Review: RUNNING AGAINST THE TIDE by Amanda Ortlepp

RunningAgainstTheTiedOrtleppAlthough set in a fictitious town Amanda Ortlepp’s RUNNING AGAINST THE TIDE takes place in a very recognisable rural South Australia. The small Eyre Peninsula town of Mallee Bay is dominated by the oyster farming industry, local tourism and a sense of community (or the horror of everyone knowing everyone else’s business if you’re reading the book with my a city person’s eyes). Remembering the place fondly from her childhood holidays Erin Travers relocates there with her sons Mike and Ryan when her Sydney life collapses. Mike soon has a job with a neighbour’s oyster farming business and Erin starts to set down new roots with a win in the local art competition and a love interest but youngest son Ryan struggles to fit in at all. When increasingly worrying things start to go wrong for the Travers’ and others in the town suspicions fall easily. But not everybody is what they seem to be.

I am a city girl through and through and would need motivation along the lines of an impending annihilation of all large metropolises to force a move to somewhere as remote as Mallee Bay so could easily have found this book a struggle. Instead though I was quite intrigued by Erin’s story and the way Ortlepp tells it. What went wrong with her marriage? Why take the boys so far from their father? How much does everyone in her life know about all this? Does the town’s resident Lothario have sinister intent with respect to Erin? Is she seeing dead people? And what about the boys? Is each as he appears is one or other of them hiding secrets? Ortlepp does a great job of making the reader question or suspect everything and everyone in the tradition of the best suspense novels.

The setting is an evocative and authentic one. I spent my share of childhood holidays in a town called Coffin Bay which is on the same peninsula as Ortlepp’s fictional creation and I recognised many of the qualities she depicts. We get a sense of the town’s geography, including its heavy reliance on the sea for what it contributes to the local economy, and the people who make up the community. There are several nicely drawn characters who collectively remind us all that we should not rush to judgement based on first impressions. Of course this is in part to keep readers guessing about who to trust but there’s some natural and engaging character development too.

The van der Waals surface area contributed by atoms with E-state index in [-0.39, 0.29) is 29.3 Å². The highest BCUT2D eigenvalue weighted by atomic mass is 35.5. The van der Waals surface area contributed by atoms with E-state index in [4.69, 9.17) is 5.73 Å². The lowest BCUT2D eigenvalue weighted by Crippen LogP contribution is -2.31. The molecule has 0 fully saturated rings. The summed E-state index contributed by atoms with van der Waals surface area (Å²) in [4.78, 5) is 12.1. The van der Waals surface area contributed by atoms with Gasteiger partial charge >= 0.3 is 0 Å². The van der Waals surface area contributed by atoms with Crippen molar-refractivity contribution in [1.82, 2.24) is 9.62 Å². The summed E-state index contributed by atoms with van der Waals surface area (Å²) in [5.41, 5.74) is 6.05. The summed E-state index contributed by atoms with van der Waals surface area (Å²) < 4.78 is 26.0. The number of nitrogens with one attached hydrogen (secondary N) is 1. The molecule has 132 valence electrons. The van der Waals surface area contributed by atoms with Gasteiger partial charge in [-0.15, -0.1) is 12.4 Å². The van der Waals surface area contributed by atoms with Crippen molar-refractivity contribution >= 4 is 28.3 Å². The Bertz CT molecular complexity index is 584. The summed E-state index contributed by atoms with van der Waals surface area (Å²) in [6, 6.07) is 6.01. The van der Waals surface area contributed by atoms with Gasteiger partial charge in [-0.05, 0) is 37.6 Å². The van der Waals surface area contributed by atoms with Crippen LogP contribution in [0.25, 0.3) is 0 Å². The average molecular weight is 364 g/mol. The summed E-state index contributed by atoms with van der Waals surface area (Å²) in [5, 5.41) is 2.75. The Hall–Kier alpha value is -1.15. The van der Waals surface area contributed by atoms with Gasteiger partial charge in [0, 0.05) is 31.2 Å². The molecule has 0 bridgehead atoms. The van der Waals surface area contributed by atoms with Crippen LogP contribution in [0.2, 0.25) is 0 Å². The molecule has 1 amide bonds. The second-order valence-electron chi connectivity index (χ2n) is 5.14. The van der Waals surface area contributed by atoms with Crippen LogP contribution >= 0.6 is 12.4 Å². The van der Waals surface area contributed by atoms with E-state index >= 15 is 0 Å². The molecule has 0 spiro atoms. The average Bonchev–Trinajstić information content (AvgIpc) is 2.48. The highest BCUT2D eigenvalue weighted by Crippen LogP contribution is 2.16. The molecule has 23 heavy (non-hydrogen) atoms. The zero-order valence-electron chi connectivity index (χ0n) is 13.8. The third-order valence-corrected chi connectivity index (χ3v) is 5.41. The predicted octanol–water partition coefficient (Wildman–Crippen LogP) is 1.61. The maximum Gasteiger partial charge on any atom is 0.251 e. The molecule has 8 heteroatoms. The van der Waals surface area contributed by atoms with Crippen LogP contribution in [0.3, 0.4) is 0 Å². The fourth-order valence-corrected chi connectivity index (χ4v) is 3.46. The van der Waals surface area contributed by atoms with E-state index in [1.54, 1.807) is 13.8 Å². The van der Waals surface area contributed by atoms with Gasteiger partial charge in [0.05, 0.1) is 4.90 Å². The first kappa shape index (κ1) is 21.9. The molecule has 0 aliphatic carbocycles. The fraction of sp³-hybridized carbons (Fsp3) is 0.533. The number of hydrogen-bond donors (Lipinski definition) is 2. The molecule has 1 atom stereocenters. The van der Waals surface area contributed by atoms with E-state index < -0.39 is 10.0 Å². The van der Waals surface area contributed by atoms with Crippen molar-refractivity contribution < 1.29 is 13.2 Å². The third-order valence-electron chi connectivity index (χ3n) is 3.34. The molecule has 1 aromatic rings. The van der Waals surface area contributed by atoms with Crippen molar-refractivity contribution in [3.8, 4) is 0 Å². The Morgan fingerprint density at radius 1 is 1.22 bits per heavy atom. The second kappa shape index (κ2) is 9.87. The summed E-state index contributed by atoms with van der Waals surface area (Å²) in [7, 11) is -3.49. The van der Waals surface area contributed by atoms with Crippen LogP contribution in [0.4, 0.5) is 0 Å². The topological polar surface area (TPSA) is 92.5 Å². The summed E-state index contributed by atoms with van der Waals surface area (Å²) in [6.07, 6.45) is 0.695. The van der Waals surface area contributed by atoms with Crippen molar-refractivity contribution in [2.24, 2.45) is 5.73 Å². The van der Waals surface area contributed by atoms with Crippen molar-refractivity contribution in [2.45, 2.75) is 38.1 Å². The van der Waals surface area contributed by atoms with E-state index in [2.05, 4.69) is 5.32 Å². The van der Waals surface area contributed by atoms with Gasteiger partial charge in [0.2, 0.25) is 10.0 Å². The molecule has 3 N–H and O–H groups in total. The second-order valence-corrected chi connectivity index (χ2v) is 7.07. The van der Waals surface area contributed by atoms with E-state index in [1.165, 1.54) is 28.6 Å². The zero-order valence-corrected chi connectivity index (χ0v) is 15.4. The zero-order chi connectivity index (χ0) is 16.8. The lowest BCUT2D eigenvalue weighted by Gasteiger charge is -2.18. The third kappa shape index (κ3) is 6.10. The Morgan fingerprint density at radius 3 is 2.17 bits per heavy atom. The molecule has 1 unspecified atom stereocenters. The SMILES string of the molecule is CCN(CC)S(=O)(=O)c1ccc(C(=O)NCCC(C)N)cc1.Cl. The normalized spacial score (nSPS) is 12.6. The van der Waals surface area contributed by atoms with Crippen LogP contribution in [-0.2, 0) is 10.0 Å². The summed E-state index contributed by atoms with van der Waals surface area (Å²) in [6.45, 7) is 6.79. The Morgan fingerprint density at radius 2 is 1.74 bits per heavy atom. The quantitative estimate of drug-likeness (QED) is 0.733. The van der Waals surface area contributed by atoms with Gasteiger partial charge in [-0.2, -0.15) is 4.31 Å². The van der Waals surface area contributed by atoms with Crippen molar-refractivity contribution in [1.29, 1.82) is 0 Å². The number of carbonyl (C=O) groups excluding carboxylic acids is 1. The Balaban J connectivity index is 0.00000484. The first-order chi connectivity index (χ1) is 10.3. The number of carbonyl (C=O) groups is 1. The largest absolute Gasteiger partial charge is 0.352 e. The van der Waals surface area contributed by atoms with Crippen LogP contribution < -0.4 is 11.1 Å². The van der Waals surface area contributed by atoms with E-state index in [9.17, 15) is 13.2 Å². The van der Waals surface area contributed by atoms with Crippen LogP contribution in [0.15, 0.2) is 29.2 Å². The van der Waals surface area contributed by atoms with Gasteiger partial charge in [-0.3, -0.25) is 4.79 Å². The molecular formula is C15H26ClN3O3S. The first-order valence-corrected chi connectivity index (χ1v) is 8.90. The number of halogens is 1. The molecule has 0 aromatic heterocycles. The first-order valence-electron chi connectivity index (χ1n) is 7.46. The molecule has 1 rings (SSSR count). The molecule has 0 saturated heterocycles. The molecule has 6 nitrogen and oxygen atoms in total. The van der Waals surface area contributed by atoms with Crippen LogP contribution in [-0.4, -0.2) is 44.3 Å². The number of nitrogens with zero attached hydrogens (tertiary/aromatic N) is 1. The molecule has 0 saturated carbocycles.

Strictly speaking RUNNING AGAINST THE TIDE is a suspense novel rather than pure crime fiction but it is very readable and does set the heart beating quickly when things get dangerous for multiple characters. I always know I am completely hooked when I have an internal struggle between wanting to read to the end yet wanting to put the book down in case something horrid happens to someone I have come to care about. I suppose it’s the literary equivalent of watching a thrilling movie with your hands partly covering your eyes and it’s a great feeling.

AWW2016This is the 7th book I’ve read and reviewed for the fifth Australian Women Writers Challenge. For more information about the challenge check out my challenge progress, sign up yourself or browse the Challenge’s database of reviews.

Publisher: Simon & Schuster [2016]
ISBN: 9781925030631
Length: 359 pages
Format: paperback

4 thoughts on “Review: RUNNING AGAINST THE TIDE by Amanda Ortlepp

  1. Oh, this does sound intriguing, Bernadette. I do like that sense of atmosphere, and the setting seems really authentic. Interesting character development, too. I can see why you were drawn in, even if you’re not exactly prepared to sell up and move to the back of beyond.

    Liked by 1 person

  2. It sounds good. I, too, prefer big city life to very small town life — although I’ve had wonderful vacations in Maine. But I’m afraid that I must walk outside and see people — and from all over the world on my avenue, although the traffic, smog, noise, exhaust, soot, etc., can be awful in the summer. So sometimes I want to flee to a small town in Maine or Oregon.
    But in general, I’m fine where I am.
    Now, I enjoy vicarious travel to small towns, especially in crime fiction.
    I’ll write this down and hope it hits the U.S.

    Liked by 1 person

    • Yes small towns are for visiting for me too Kathy – but I can appreciate not everyone likes the hustle and bustle of city life. Hope the book makes it to your shores soon – I’d send you mine but I borrowed it from the library and I don’t think they’d like that 🙂


  3. Thanks for your generosity. I’m checking it out here. Book depository says it’s
    no longer available but I will practice watchful waiting.


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